Pauline Kael once described a movie as a bad paying job with wonderful fringe benefits, and I suppose that statement would perfectly express your thoughts after watching the Glenn Ford Western "The Fastest Gun Alive." Ford starred in far superior Westerns than this--3:10 to Yuma, Jubal--but none with the kind of fringe benefits we get with this one. First, we get to watch the obvious city slicker Broderick Crawford as a gun slinging outlaw; second, we get to observe the lithesome Russ Tamblyn in a completely inexplicable--but flawlessly executed--dance scene that doesn't add anything to the story; and third, we get to see the usually tough Glenn Ford play an emasculated operator of a general store. He's hiding a big secret, however--he's the fastest gun alive. Being the fastest gun alive, he decides he's just not going to take it anymore (adios meek and mild!). The whole affair is charmingly absurd and campy, and makes for one heck of a channel surfin' curiosity. My father saw this cowboy programmer as an excited little boy making bets with the other kiddies as to which of the two fast draws would win. They all thought our handsome hero was done for!!! Serious Western buffs (myself included) may very well regard this as one of the more unique and offbeat offerings in the annals of the genre. By the way, the director, Russel Rouse, wrote and directed some other interesting films. Most recommended is "The Thief," a 1952 spy thriller starring Ray Milland. It comes with a gimmick, albeit an effective one: the movie has not one line of dialogue spoken for its entire running time! You might hear a car drive by or a phone ring, but other than that Milland's physical performance helps to generate suspense. I know, Sounds contrived, and it is, but it works quite well!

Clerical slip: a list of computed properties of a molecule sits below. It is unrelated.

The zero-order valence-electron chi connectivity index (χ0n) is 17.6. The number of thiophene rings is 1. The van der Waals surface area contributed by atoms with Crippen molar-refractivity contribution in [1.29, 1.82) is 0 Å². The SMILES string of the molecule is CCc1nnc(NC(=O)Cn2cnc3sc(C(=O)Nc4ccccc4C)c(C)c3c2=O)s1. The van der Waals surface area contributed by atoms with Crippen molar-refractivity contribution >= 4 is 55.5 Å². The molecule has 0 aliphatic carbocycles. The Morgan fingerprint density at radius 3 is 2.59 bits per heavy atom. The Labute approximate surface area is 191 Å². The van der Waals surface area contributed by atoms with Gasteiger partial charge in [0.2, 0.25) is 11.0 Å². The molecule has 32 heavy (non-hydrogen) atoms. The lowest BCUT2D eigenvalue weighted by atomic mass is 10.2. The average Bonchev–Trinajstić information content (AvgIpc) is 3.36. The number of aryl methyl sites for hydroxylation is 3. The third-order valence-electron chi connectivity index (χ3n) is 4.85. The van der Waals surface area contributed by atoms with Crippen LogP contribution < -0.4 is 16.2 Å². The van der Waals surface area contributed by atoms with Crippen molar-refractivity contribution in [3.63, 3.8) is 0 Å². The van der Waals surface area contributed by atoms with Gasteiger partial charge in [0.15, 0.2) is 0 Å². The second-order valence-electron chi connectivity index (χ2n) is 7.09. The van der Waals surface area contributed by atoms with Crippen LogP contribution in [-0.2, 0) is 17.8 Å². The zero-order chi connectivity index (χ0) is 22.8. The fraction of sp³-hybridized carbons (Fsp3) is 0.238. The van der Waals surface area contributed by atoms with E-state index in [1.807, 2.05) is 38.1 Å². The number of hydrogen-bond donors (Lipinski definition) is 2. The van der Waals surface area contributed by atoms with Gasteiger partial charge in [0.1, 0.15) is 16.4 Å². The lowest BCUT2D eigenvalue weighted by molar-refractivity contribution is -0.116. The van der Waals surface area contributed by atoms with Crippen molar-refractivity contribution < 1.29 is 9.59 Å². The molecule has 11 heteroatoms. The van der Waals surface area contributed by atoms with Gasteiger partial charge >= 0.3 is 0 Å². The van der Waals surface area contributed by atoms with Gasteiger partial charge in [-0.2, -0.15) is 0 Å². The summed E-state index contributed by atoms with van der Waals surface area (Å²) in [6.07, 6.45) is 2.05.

*** Three Stars